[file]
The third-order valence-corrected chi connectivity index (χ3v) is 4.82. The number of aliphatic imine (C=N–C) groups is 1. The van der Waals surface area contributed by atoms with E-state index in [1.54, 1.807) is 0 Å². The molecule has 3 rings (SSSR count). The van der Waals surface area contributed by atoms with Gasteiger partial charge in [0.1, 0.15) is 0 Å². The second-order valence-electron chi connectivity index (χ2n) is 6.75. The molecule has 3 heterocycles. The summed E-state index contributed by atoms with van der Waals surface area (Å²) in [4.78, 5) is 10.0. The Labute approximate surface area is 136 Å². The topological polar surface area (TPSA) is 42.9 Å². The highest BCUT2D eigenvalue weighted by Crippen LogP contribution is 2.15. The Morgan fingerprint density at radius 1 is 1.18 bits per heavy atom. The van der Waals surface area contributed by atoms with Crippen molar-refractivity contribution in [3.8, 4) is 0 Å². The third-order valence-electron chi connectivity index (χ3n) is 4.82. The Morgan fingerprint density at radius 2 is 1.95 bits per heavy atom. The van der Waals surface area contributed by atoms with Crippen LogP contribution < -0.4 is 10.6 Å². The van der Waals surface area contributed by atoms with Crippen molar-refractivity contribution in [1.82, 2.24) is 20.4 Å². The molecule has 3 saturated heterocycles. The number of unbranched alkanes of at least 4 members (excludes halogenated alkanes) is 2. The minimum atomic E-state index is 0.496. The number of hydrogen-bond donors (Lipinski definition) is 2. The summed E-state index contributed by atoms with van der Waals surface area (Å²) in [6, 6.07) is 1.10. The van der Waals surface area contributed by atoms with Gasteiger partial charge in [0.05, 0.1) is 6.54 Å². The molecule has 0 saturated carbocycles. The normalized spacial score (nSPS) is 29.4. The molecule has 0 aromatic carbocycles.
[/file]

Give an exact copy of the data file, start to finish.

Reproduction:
The third-order valence-corrected chi connectivity index (χ3v) is 4.82. The number of aliphatic imine (C=N–C) groups is 1. The van der Waals surface area contributed by atoms with E-state index in [1.54, 1.807) is 0 Å². The molecule has 3 rings (SSSR count). The van der Waals surface area contributed by atoms with Gasteiger partial charge in [0.1, 0.15) is 0 Å². The second-order valence-electron chi connectivity index (χ2n) is 6.75. The molecule has 3 heterocycles. The summed E-state index contributed by atoms with van der Waals surface area (Å²) in [4.78, 5) is 10.0. The Labute approximate surface area is 136 Å². The topological polar surface area (TPSA) is 42.9 Å². The highest BCUT2D eigenvalue weighted by Crippen LogP contribution is 2.15. The Morgan fingerprint density at radius 1 is 1.18 bits per heavy atom. The van der Waals surface area contributed by atoms with Crippen molar-refractivity contribution in [3.8, 4) is 0 Å². The third-order valence-electron chi connectivity index (χ3n) is 4.82. The Morgan fingerprint density at radius 2 is 1.95 bits per heavy atom. The van der Waals surface area contributed by atoms with Crippen LogP contribution < -0.4 is 10.6 Å². The van der Waals surface area contributed by atoms with Crippen molar-refractivity contribution in [1.82, 2.24) is 20.4 Å². The molecule has 3 saturated heterocycles. The number of unbranched alkanes of at least 4 members (excludes halogenated alkanes) is 2. The minimum atomic E-state index is 0.496. The number of hydrogen-bond donors (Lipinski definition) is 2. The summed E-state index contributed by atoms with van der Waals surface area (Å²) in [6, 6.07) is 1.10. The van der Waals surface area contributed by atoms with Gasteiger partial charge in [0.05, 0.1) is 6.54 Å². The molecule has 0 saturated carbocycles. The normalized spacial score (nSPS) is 29.4. The molecule has 0 aromatic carbocycles.